Sugar industry must now grapple with replacement of historic collective agreement

Dear Editor,

The sugar industry has for centuries provided many traumatic experiences for those who have lived and worked in it; to the extent that management, workers and the unions who have represented the latter have learnt to take stress for granted.

From the perspective of those who have had experiences in other work environments, there is need to adapt to a level of emotional discipline which is so required to manage the range of human relationships that obtain, not simplistically only between individuals, but more profoundly, amongst different categories of thousands of workers – at one time (in the 1950’s) as many as 28,000. And even though the total population kept reducing over time, the population on any one estate has hardly been less than two thousand.

Perhaps the most normal stress factor in the human relations scenario has been that involving the various representative Unions, interestingly enough all based on ‘Collective Agreements‘. As it turned out the word ‘Agreement’ has proven to be a contradiction, in that almost daily, it is the basis for ‘disagreement’ between the parties.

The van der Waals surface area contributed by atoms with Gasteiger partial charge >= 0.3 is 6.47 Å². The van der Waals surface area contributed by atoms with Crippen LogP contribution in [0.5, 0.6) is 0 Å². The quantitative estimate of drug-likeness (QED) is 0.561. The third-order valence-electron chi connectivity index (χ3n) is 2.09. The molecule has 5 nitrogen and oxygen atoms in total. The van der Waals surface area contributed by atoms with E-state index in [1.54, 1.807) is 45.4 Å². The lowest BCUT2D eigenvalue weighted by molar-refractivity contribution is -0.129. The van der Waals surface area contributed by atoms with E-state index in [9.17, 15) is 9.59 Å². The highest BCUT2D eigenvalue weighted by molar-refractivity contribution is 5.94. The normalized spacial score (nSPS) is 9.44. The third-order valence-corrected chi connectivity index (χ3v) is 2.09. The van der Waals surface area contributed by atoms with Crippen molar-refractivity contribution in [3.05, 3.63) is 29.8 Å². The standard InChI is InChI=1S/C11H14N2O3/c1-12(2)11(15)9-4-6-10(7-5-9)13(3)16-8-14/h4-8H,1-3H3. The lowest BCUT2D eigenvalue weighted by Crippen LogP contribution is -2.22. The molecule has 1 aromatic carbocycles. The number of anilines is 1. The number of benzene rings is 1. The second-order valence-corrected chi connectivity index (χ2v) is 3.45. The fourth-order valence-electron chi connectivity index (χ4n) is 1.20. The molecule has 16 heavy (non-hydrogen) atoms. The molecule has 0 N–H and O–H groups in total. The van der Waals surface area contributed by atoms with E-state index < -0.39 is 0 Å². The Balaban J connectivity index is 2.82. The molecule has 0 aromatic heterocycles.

Indeed it is quite possible that the records would show that not only would the Guyana sugar industry have endured more strike days than perhaps the total of its counterparts in Caricom at its peak; but that the frequency would certainly outnumber the total incidence of strikes amongst other organisations in Guyana, and very likely, highly competitive with most industries in any part of the world. It is as if it were continually necessary for the one Union to justify its self-worth and that to its membership, by committing to what may be interpreted as a strike schedule.

What was also interesting was that the management cadre most of whose DNA has been embedded in the sugar industry, accepted strikes as par for the course. A well informed inductee to GuySuCo would, over time, come to understand that management had ceased to regard strikes as an aberration, and consequently were content, so to speak, and to endure working in an environment of antagonisms as routine. More than that, both manager and managed simply accepted these as unavoidables.